If you're ready to take your remote job on the road, the next step is finding the best visas and countries for digital nomads. Finding a long term visa can be difficult, but we've rounded up the best visa options currently available for digital nomads.
Updated: Sept 10th 2021
If you want to stay in a country longer than a typical 60 or 90 day stay (depending on the country), most of the time you will either need a long term visa, or you will need to leave the country after the allotted time period. With some countries’ visas, rules are slightly more lax. If you reach your max amount of days, you can exit the country, get an exit stamp on your passport, head to another country for a day or so, and then return problem free. The time limit will reset itself. In the digital nomad community, this is commonly referred to as a visa run. However, there are regions where this isn’t an option.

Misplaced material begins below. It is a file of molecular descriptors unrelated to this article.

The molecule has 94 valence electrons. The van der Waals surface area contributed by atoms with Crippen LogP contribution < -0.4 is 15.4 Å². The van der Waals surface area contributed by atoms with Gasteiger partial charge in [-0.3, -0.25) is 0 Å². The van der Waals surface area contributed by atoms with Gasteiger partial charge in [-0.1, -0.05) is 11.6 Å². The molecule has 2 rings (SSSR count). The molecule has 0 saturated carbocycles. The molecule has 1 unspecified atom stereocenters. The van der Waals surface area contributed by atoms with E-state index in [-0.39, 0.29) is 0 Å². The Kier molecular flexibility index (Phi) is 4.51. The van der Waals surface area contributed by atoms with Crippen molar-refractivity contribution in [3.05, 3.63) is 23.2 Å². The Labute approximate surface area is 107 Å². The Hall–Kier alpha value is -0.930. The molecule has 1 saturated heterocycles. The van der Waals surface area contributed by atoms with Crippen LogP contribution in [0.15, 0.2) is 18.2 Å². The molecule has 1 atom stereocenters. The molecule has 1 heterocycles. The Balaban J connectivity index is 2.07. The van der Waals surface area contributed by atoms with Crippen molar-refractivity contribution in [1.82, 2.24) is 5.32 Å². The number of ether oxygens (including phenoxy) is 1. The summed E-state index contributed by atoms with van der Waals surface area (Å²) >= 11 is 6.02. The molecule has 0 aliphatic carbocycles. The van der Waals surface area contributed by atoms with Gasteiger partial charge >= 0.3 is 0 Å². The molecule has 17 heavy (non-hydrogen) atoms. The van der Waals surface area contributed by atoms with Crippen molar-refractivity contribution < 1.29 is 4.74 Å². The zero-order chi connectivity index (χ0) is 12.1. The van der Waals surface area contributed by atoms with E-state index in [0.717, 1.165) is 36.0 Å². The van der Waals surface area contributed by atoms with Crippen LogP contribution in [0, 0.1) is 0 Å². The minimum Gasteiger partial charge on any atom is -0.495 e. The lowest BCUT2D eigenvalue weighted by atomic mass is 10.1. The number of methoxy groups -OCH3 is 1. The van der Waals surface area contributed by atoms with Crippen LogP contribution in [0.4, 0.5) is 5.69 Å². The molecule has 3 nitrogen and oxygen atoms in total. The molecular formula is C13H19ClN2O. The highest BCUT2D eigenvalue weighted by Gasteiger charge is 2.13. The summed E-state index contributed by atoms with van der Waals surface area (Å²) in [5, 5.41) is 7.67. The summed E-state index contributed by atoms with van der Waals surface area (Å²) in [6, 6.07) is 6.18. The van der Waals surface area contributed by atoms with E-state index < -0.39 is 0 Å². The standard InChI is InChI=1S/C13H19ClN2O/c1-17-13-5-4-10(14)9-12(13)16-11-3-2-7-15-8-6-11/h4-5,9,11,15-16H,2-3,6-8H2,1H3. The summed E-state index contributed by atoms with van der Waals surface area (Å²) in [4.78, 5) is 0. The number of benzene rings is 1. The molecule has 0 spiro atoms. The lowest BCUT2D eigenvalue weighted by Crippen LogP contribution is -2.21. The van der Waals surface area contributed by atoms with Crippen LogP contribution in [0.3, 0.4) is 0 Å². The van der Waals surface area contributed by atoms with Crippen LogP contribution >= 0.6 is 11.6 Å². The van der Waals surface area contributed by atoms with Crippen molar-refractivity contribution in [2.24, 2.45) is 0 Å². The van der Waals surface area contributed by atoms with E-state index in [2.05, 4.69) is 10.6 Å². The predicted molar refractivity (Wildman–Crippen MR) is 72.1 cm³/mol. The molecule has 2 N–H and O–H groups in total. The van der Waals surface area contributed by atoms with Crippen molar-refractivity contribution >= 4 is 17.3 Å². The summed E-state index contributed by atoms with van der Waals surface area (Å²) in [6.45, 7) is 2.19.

What is the Schengen visa?
If you’ve been a digital nomad in Europe before, you’ve probably heard about the strict Schengen visa. According to the Schengen area’s website, “You cannot stay within the Schengen Area for more than 90 days in a 180-day period of time.” This means that after 90 days in the region, you’ll have to leave for 90 days before returning. This can make long term stays in Europe tricky if you want to be a digital nomad in Schengen Area countries, which include some digital nomad favorites like Germany, Spain, Portugal and The Czech Republic. There are 26 total countries in the Schengen Area. You can see all of the participating countries here.